Last edited by nightcrawler; 09-14-2012 at 08:05 AM..
Rate this post positively Reply With Quote Quick reply to this message
 
Old 09-14-2012, 08:14 AM
 
Location: Sunnyside
2,008 posts, read 4,493,132 times
Reputation: 1274
Quote:
Originally Posted by nightcrawler View Post
Um no, we never had air traffic like this in the 30 years I have been living in my building, ( Bath Beach) it is only within the last 2 years they changed the air traffic patterns, and now I hear the planes. Years ago we saw them high up in the far distance, never heard them. They flew farther away and higher, now they are much lower and closer, where I hear them.

and now most of Brooklyn is suffering because the planes have to fly over us to get to La Guardia. They are now much lower, ask anyone from Park Slope, Carroll Gardens, Bay Ridge and they will tell you.

so no, I did not chose to live near an air path, it was never here. ****sticks tongue out***

I do however have the elevated train up the block, I see it, I hear it, I like it. That has been there before I chose the apartment and that is not the problem.


Now getting back to the sodas, the ban really makes no sense, if people want more soda, they will simply buy another one.
take offs and landings are supposed to be regulated to not pollute as much. at altitudes over 3000 feet is where it's no longer regulated. and regulators are trying to get that regulated better as well as to not pollute as much. So good news for you is there is stuff in the works to help on that.

I've lived 25 miles away from an airport my whole life and went to school that was 5 miles away and never even noticed it too much. i guess because of having 2 airports so close together doesn't really help at all.
Rate this post positively Reply With Quote Quick reply to this message
 
Old 09-14-2012, 10:55 AM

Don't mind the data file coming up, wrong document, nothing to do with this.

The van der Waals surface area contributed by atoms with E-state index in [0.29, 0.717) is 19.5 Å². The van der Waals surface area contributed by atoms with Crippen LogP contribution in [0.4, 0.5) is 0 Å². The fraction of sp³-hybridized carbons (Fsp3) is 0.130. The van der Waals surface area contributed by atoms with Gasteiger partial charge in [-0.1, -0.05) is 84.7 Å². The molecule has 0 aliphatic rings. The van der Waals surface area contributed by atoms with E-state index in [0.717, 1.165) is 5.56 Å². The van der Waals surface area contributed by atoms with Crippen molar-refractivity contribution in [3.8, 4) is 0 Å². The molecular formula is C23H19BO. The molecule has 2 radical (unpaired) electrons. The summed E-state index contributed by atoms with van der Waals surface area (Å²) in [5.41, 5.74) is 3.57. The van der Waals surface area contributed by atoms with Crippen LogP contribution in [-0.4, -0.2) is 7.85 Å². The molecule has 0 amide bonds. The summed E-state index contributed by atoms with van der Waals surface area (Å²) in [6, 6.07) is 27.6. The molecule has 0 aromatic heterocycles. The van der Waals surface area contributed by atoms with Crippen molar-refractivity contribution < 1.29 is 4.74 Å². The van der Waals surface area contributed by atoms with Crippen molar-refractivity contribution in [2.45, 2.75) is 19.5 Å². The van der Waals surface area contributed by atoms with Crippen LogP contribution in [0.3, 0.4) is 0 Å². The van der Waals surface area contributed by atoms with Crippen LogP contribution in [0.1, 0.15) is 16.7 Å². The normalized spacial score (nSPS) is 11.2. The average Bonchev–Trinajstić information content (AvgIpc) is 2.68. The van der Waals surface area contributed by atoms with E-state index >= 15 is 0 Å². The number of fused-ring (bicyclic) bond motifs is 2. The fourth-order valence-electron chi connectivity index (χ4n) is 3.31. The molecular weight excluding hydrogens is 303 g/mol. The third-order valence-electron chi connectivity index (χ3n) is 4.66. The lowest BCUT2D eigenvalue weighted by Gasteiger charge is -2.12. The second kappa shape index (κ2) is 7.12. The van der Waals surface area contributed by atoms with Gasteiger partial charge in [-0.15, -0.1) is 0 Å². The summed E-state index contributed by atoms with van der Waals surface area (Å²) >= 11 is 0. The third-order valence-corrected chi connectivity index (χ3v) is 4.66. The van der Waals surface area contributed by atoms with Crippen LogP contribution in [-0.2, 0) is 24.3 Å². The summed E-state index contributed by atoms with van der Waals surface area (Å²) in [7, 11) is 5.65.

Location: Brooklyn New York
17,516 posts, read 29,503,759 times
Reputation: 25534
Quote:
Originally Posted by WithDisp View Post
How about PERSONAL RESPONSIBILITY?!


some people are retards though, and have not a clue.
Rate this post positively Reply With Quote Quick reply to this message
 
Old 09-14-2012, 11:32 AM
 
Location: Dallas, TX
2,895 posts, read 5,667,365 times
Reputation: 2177
Quote:
Originally Posted by nightcrawler View Post
Just like they did on cigarets.

so basically anything that is basically not good for you should be taxed to death, but what happens when no one smokes or drinks sugary drinks, where will the money come form.????

It is so noble of our Mayor to be concerned about our health.

How about the airplanes flying so low over Brooklyn, and we are breathing in all these jet fumes every day.....that is sickening, doesn't the Mayor think that has an effect on our lives, not to mention "quality of life" as well, but the Mayor doesn't care about that....jet fumes effects more people than a frickin sugary drink.
Thats right like cigaretes.
Dont ban anything, just discourage it.
I know you hate bloomberg, and I'm no fan of him either but we need to analyze things dispassionatelly.
Let's also not forget that a large percentage of (minority) populations are obese and within that subset many are medicaid receipients, so we, in a way are subsidizing their consumption of sugary drinks and later footing their medical bills. Even if you have private insurance, an overall increase in one illness, will raise costs for everybody.
Why should we collectively subsidize unhealthy behavior? Thats why I dont say ban it -outright- but rather tax those people so they can help pay for their own future illnesses or at the very least they can help pay for informational campaings warning of the health effects of sugary drinks.
Rate this post positively Reply With Quote Quick reply to this message
Please register to post and access all features of our very popular forum. It is free and quick. Over $68,000 in prizes has already been given out to active posters on our forum. Additional giveaways are planned.

Detailed information about all U.S. cities, counties, and zip codes on our site: City-data.com.


Reply
Please update this thread with any new information or opinions. This open thread is still read by thousands of people, so we encourage all additional points of view.

Quick Reply
Message:



Over $104,000 in prizes was already given out to active posters on our forum and additional giveaways are planned!

Go Back   City-Data Forum > U.S. Forums > New York > New York City

All times are GMT -6. The time now is 02:07 AM.

© 2005-2022, Advameg, Inc. · Please obey Forum Rules · Terms of Use and Privacy Policy · Bug Bounty

City-Data.com - Contact Us - Archive 1, 2, 3, 4, 5, 6, 7, 8, 9, 10, 11, 12, 13, 14, 15, 16, 17, 18, 19, 20, 21, 22, 23, 24, 25, 26, 27, 28, 29, 30, 31, 32, 33, 34, 35, 36, 37 - Top